Munich Is a Gripping Thriller Set Against the Backdrop of the Munich Agreement Munich Is a Gripping Thriller Set Against the Backdrop of the Munich Agreement – NTK Network

Munich Is a Gripping Thriller Set Against the Backdrop of the Munich Agreement

Whether it’s Ancient Rome or 20th Century Europe, time and again, Robert Harris writes compelling historical fiction.

By NTK Staff | 01.13.2018 @10:00am
Munich Is a Gripping Thriller Set Against the Backdrop of the Munich Agreement

This year marks the 80th anniversary of Neville Chamberlain’s Munich meetings with Adolf Hitler. Infamously, Chamberlain’s naiveté about Hitler’s true intentions allowed Germany to significantly gain strength, without fear of Allied intervention. Eight decades after those fateful meetings between Chamberlain and Hitler, the venom behind the term “appeasement” has not dissipated. In Robert Harris’ new novel Munich , he fictionalizes those fateful few days through the eyes of two midlevel diplomats, secretly working to expose Hitler’s true, expansionist intentions.

Chamberlain’s misreading of Hitler’s intentions has rightly earned him history’s undying scorn, but Harris’ Chamberlain acts without the burden of history’s hindsight. Harris renders a largely sympathetic portrait of this much-maligned leader, perhaps understanding that while Chamberlain failed, his aim of peace was always sincere.

Harris gives his story a parallel structure, one of the book’s great strengths. The reader alternates between scenes from the perspectives of Hugh Legat, a rising star in the British Foreign Office, and Paul von Hartmann, a Nazi Foreign Office diplomat, disgusted with the regime. Through this arrangement, we see the English and German sides react to the same events with their unique viewpoints. What ties these two characters together is an ultimately doomed scheme to expose secret Nazi documents that would warn the world about Hitler’s true intentions with regard to Czechoslovakia.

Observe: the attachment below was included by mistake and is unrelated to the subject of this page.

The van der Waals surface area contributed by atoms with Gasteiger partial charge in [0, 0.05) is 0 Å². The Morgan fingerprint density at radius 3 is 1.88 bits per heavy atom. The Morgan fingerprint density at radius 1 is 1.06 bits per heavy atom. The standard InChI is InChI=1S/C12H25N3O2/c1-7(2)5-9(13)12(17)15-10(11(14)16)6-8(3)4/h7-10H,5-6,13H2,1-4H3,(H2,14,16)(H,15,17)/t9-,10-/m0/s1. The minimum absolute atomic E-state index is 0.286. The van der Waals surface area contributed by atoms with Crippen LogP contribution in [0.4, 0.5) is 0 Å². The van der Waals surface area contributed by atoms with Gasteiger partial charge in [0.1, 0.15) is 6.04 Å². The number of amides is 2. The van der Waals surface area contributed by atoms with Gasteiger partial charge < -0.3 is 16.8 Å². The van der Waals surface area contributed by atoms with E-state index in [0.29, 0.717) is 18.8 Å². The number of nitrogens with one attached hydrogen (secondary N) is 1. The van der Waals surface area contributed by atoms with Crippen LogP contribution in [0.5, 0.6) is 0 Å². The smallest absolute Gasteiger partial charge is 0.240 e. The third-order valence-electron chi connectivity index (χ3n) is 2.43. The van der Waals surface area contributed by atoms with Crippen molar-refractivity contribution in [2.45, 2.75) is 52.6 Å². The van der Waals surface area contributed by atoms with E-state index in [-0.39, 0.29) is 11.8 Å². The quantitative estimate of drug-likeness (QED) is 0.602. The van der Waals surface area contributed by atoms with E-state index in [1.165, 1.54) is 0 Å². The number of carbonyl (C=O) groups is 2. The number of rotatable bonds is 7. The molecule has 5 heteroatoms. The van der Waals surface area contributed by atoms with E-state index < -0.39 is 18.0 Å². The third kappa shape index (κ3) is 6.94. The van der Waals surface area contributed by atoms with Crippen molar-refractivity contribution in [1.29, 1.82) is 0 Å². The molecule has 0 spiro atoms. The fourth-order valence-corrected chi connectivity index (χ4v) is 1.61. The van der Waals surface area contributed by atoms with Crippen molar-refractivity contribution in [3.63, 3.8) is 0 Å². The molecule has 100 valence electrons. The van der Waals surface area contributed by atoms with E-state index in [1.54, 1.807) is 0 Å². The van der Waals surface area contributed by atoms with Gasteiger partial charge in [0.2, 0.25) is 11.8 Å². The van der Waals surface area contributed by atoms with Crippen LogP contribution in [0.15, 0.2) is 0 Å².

It’s always tricky to create sympathetic Nazis. Harris managed that fine line with Hartmann. His task is made easier by virtue of the fact that he’s a secret conspirator against the Nazi regime who is still a German nationalist. Some of the strongest moments of the book take place in a Munich beer garden when Legat and Hartmann, old Oxford chums, debate and explore what it means to be a German nationalist in an age of German monsters.

Throughout his many novels, Harris has always had the ability to transport the reader back to the time period in which the story is told. In Munich, he pulls this off to great effect. One misstep, however, is that he puts Trump’s catchphrase, Make America Great Again, in the mouth of a villainous SS officer Sturmbannführer Sauer who says, speaking of the Nazi regime’s persistent popularity: “But we have done something your kind never managed. We have made Germany great again.” Say what you will about Trump, and his critics call him a moron, immature, fickle, peevish, and temperamentally and intellectually unfit for office, but he’s no Nazi. This lines’ jarring impact knocks you right out of the story and back into present-day. It’s unnecessary.

Yet this is but a small flaw in a massively successful historical espionage thriller. Whether it’s Ancient Rome or 20th Century Europe, time and again, Robert Harris writes compelling historical fiction. Munich fits right in with his great collection of novels.

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